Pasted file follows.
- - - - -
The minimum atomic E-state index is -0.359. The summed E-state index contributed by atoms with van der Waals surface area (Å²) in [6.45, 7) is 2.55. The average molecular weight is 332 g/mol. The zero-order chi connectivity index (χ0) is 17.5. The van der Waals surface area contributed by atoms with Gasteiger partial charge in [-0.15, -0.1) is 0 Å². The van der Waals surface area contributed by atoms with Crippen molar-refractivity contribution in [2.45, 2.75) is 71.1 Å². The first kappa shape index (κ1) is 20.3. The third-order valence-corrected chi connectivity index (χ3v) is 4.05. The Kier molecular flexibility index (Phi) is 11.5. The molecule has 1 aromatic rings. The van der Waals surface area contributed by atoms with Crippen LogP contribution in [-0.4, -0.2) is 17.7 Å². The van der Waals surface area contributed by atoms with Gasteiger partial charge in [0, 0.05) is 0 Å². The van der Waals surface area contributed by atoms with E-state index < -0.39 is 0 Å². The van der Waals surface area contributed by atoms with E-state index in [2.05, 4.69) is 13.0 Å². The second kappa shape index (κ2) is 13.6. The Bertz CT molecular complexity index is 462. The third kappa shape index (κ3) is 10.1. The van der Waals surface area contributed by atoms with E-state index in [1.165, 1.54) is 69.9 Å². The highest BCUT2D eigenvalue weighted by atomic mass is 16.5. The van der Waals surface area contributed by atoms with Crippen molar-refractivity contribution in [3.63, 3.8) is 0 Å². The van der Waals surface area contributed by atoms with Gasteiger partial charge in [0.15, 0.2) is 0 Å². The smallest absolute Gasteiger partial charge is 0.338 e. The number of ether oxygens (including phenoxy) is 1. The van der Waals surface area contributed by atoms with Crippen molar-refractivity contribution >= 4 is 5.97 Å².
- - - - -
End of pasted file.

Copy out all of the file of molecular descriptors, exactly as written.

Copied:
The minimum atomic E-state index is -0.359. The summed E-state index contributed by atoms with van der Waals surface area (Å²) in [6.45, 7) is 2.55. The average molecular weight is 332 g/mol. The zero-order chi connectivity index (χ0) is 17.5. The van der Waals surface area contributed by atoms with Gasteiger partial charge in [-0.15, -0.1) is 0 Å². The van der Waals surface area contributed by atoms with Crippen molar-refractivity contribution in [2.45, 2.75) is 71.1 Å². The first kappa shape index (κ1) is 20.3. The third-order valence-corrected chi connectivity index (χ3v) is 4.05. The Kier molecular flexibility index (Phi) is 11.5. The molecule has 1 aromatic rings. The van der Waals surface area contributed by atoms with Crippen LogP contribution in [-0.4, -0.2) is 17.7 Å². The van der Waals surface area contributed by atoms with Gasteiger partial charge in [0, 0.05) is 0 Å². The van der Waals surface area contributed by atoms with E-state index < -0.39 is 0 Å². The van der Waals surface area contributed by atoms with E-state index in [2.05, 4.69) is 13.0 Å². The second kappa shape index (κ2) is 13.6. The Bertz CT molecular complexity index is 462. The third kappa shape index (κ3) is 10.1. The van der Waals surface area contributed by atoms with E-state index in [1.165, 1.54) is 69.9 Å². The highest BCUT2D eigenvalue weighted by atomic mass is 16.5. The van der Waals surface area contributed by atoms with Crippen molar-refractivity contribution in [3.63, 3.8) is 0 Å². The van der Waals surface area contributed by atoms with Gasteiger partial charge in [0.15, 0.2) is 0 Å². The smallest absolute Gasteiger partial charge is 0.338 e. The number of ether oxygens (including phenoxy) is 1. The van der Waals surface area contributed by atoms with Crippen molar-refractivity contribution >= 4 is 5.97 Å².